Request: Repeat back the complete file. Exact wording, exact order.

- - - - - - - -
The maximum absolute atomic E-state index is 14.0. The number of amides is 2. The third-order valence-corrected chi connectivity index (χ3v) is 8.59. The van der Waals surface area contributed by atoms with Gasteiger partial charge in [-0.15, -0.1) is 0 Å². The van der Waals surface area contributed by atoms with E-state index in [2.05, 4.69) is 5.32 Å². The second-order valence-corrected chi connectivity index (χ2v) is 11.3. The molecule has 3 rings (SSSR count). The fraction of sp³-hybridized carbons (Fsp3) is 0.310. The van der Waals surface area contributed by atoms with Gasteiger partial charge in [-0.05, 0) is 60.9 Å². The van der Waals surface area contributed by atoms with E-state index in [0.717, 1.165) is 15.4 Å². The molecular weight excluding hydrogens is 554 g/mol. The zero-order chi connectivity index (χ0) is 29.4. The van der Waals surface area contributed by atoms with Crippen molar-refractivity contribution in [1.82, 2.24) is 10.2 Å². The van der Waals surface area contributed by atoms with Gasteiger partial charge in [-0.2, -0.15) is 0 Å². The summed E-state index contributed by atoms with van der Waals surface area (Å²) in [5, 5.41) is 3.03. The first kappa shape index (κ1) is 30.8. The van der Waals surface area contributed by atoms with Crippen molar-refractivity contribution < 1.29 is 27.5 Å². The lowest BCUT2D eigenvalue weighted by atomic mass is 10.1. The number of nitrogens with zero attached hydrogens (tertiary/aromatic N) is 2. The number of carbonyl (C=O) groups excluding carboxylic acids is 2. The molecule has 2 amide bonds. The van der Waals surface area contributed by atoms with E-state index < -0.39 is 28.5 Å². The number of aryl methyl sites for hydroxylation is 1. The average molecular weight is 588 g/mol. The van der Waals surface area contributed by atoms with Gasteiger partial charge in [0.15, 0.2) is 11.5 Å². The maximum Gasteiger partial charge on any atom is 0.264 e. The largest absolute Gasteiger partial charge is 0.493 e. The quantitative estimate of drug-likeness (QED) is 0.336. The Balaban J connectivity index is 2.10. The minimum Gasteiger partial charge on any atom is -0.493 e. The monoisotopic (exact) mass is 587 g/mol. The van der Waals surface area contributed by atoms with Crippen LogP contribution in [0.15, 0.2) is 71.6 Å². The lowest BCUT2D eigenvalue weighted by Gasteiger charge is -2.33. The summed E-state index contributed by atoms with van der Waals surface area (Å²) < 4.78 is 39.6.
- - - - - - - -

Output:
The maximum absolute atomic E-state index is 14.0. The number of amides is 2. The third-order valence-corrected chi connectivity index (χ3v) is 8.59. The van der Waals surface area contributed by atoms with Gasteiger partial charge in [-0.15, -0.1) is 0 Å². The van der Waals surface area contributed by atoms with E-state index in [2.05, 4.69) is 5.32 Å². The second-order valence-corrected chi connectivity index (χ2v) is 11.3. The molecule has 3 rings (SSSR count). The fraction of sp³-hybridized carbons (Fsp3) is 0.310. The van der Waals surface area contributed by atoms with Gasteiger partial charge in [-0.05, 0) is 60.9 Å². The van der Waals surface area contributed by atoms with E-state index in [0.717, 1.165) is 15.4 Å². The molecular weight excluding hydrogens is 554 g/mol. The zero-order chi connectivity index (χ0) is 29.4. The van der Waals surface area contributed by atoms with Crippen molar-refractivity contribution in [1.82, 2.24) is 10.2 Å². The van der Waals surface area contributed by atoms with Gasteiger partial charge in [-0.2, -0.15) is 0 Å². The summed E-state index contributed by atoms with van der Waals surface area (Å²) in [5, 5.41) is 3.03. The first kappa shape index (κ1) is 30.8. The van der Waals surface area contributed by atoms with Crippen molar-refractivity contribution < 1.29 is 27.5 Å². The lowest BCUT2D eigenvalue weighted by atomic mass is 10.1. The number of nitrogens with zero attached hydrogens (tertiary/aromatic N) is 2. The number of carbonyl (C=O) groups excluding carboxylic acids is 2. The molecule has 2 amide bonds. The van der Waals surface area contributed by atoms with E-state index < -0.39 is 28.5 Å². The number of aryl methyl sites for hydroxylation is 1. The average molecular weight is 588 g/mol. The van der Waals surface area contributed by atoms with Gasteiger partial charge in [0.15, 0.2) is 11.5 Å². The maximum Gasteiger partial charge on any atom is 0.264 e. The largest absolute Gasteiger partial charge is 0.493 e. The quantitative estimate of drug-likeness (QED) is 0.336. The Balaban J connectivity index is 2.10. The minimum Gasteiger partial charge on any atom is -0.493 e. The monoisotopic (exact) mass is 587 g/mol. The van der Waals surface area contributed by atoms with Crippen LogP contribution in [0.15, 0.2) is 71.6 Å². The lowest BCUT2D eigenvalue weighted by Gasteiger charge is -2.33. The summed E-state index contributed by atoms with van der Waals surface area (Å²) < 4.78 is 39.6.